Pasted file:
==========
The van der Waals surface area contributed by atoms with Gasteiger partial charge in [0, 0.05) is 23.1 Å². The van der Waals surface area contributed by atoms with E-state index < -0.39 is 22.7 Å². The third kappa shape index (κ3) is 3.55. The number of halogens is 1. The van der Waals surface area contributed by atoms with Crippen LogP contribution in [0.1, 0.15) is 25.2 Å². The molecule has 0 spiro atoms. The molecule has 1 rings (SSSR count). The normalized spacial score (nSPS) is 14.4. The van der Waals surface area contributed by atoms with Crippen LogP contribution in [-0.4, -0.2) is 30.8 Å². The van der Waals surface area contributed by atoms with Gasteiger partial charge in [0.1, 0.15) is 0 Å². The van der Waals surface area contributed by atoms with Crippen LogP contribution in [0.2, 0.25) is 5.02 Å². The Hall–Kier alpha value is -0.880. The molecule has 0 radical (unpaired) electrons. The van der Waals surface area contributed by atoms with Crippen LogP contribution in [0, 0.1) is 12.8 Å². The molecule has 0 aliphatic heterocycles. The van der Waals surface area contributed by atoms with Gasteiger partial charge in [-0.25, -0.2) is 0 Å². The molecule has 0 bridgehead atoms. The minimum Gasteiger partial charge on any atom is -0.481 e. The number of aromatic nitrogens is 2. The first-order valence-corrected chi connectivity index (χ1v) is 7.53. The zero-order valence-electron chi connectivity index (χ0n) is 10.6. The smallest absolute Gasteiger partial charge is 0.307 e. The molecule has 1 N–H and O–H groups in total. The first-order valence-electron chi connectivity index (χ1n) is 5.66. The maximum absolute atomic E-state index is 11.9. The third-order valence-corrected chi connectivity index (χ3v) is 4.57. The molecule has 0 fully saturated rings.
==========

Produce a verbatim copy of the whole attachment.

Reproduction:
The van der Waals surface area contributed by atoms with Gasteiger partial charge in [0, 0.05) is 23.1 Å². The van der Waals surface area contributed by atoms with E-state index < -0.39 is 22.7 Å². The third kappa shape index (κ3) is 3.55. The number of halogens is 1. The van der Waals surface area contributed by atoms with Crippen LogP contribution in [0.1, 0.15) is 25.2 Å². The molecule has 0 spiro atoms. The molecule has 1 rings (SSSR count). The normalized spacial score (nSPS) is 14.4. The van der Waals surface area contributed by atoms with Crippen LogP contribution in [-0.4, -0.2) is 30.8 Å². The van der Waals surface area contributed by atoms with Gasteiger partial charge in [0.1, 0.15) is 0 Å². The van der Waals surface area contributed by atoms with Crippen LogP contribution in [0.2, 0.25) is 5.02 Å². The Hall–Kier alpha value is -0.880. The molecule has 0 radical (unpaired) electrons. The van der Waals surface area contributed by atoms with Crippen LogP contribution in [0, 0.1) is 12.8 Å². The molecule has 0 aliphatic heterocycles. The van der Waals surface area contributed by atoms with Gasteiger partial charge in [-0.25, -0.2) is 0 Å². The molecule has 0 bridgehead atoms. The minimum Gasteiger partial charge on any atom is -0.481 e. The number of aromatic nitrogens is 2. The first-order valence-corrected chi connectivity index (χ1v) is 7.53. The zero-order valence-electron chi connectivity index (χ0n) is 10.6. The smallest absolute Gasteiger partial charge is 0.307 e. The molecule has 1 N–H and O–H groups in total. The first-order valence-electron chi connectivity index (χ1n) is 5.66. The maximum absolute atomic E-state index is 11.9. The third-order valence-corrected chi connectivity index (χ3v) is 4.57. The molecule has 0 fully saturated rings.